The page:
Carol is the older sister, detached, trying to set the example; Monica is the middle, with emotional resentment; and Kamala is the budding beacon of joy, with hands squeaky clean, unstained from the raw reality of war, and the blood-soaked responsibilities of being a hero. Even despite the hardship, she still trudges forward, akin to bearing the Spidey oath, bestowing pride and compassion to everyone Khan meets, including her mentor, who got lost trying to hide and shelter the pain of lasting mistakes, only to realize powers don’t diminish human beings, and the flaws we contain.
The audience knows and understands through the emotional input that Carol isn’t a monster; she was angry and lashing out at the Kree. It was always going to be a redemption story that she had to travel. Monica felt her only family in Auntie Carol abandoned, especially during the blip when her mother passed away, not from a gratuitous simple universe-defining snap from a Mad Titan(Thanos) but the silent pain of cancer. Kamala wants to be a hero and find her place, but she’s 16, and the responsibilities keep arising.
Each member of the Marvels has a story to be told and expressed because these heroes are real, and their humanity is the key to inspiring each and every one of us. Invoking representation matters, and narratives of characters like Khan are the first steps to a better tomorrow for all. Building to the justification that all three are necessary to thrive and succeed, to elevate and exemplify the qualities of going higher, further, and faster than ever before.
In addition, long-time MCU component and mainstay Samuel L. Jackson returns as Nick Fury, who, if honest, felt out of tone, akin to Spider-Man: Far From Home, because it feels his arc and redemption is a little disjointed, knowing that this film is supposed to take place in the aftermath of the Secret Invasion Disney+ series, but one thing to note is the film glosses over any impact from that story thread. Instead, Jackson has a smoother, diminished role that will get a few laughs out of the audience, and I don’t feel like spoiling because it will tarnish the experience or turn away a few due to the creative insanity of it.
A central element worthy of praise is the set design and the ability for the sets to feel tangible and practical, most notably when the audience is taken into Kamala Khan’s room, the camera pans and circles around to Khan in thought, but before this, we notice her designs, respect, and glory for Captain Marvel, establishing her connection to the story, and knowing who the character is without having a single line of dialogue ever uttered or having the rich, vital context from the Ms. Marvel Disney+ series. It tells the viewer that you can join the fun with either outcome.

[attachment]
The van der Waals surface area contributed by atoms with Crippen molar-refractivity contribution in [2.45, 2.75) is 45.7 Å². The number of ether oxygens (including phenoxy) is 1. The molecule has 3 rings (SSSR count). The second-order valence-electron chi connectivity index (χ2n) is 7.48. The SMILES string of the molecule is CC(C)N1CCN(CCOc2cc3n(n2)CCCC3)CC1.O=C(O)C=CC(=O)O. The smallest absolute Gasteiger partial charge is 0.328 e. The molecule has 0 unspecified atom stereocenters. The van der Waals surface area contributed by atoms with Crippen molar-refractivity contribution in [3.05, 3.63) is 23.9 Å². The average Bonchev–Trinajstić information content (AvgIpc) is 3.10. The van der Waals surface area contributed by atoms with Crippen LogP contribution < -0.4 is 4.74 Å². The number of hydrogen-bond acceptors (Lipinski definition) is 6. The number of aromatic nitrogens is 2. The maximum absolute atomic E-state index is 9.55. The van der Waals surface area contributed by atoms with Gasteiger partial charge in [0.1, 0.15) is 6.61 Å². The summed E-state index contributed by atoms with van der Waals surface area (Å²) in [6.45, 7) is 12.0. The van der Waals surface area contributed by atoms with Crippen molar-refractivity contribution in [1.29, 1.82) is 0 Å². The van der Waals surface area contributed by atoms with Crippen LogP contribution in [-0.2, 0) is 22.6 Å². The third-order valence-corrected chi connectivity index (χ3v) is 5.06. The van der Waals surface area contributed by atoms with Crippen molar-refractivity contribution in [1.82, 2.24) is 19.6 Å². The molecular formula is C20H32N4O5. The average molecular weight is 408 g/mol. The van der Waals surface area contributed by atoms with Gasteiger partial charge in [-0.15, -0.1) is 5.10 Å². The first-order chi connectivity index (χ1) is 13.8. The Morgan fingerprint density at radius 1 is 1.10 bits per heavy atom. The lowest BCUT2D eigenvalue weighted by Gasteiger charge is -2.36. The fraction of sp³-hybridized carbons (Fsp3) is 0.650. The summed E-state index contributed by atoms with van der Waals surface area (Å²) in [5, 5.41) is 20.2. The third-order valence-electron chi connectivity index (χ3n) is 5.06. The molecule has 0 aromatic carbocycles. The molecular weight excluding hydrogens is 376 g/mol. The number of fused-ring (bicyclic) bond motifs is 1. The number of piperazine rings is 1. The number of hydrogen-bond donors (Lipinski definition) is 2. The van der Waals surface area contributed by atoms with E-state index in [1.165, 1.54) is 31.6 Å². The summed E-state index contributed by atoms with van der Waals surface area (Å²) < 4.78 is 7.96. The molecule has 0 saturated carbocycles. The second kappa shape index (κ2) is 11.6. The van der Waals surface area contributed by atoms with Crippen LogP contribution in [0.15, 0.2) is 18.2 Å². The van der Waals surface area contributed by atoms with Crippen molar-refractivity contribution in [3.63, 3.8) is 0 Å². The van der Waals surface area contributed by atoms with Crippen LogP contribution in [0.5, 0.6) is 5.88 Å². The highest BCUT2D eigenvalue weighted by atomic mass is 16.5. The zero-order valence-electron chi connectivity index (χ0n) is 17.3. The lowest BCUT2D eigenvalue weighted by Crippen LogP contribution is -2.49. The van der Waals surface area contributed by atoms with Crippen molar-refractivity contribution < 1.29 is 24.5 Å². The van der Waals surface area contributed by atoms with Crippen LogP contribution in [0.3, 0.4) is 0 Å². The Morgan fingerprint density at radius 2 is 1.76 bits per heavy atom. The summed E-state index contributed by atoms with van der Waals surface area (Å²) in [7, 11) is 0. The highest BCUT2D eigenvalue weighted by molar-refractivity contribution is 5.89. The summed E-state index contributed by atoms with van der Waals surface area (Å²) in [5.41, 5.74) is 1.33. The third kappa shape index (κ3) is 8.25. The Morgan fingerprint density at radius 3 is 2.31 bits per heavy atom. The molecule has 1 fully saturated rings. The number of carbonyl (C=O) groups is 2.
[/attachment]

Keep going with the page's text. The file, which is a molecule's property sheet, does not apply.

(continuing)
Carol’s ship is a mainstay set, and we see the Avenger following the exploits of her past and struggling to find closure, but as the film progresses, her environment begins to open and feel warmer. Now, The Marvels does jump in terms of story, having a limited run time, but each planet does get a moment to shine, and the characters of each world give depth with various colors, different camera choices, and a few surprises.
At times, certain moments felt similar to the writing and scope of Phase 1, and it benefitted in the film’s honor, including easter eggs that will have fans jumping with joy and major cameos to salivate the unsatiable taste of what’s next, which are worth the price of admission alone.
Even though “The Marvels” may not be for you, that’s ok. Let the little girl in the Kamala Khan costume or the room filled with Captain Marvel chant and take in the nostalgia of a time still being written. Reflect and relate to what these heroes and icons mean because one day, this film or these characters will be what the equivalent of Superman and Spider-Man are to me.
Heroes may be an old-fashioned denotation, but they are the moral guardians of what we strive and achieve to be.
“The Marvels” is a fast-paced dip into the MCU for those who have never seen it, and it’s bursting from the seams with colors, heart, and cosmic fun. It’s a living comic book brought to life that lays breadcrumbs of what the MCU is building toward in this overarching multiverse saga.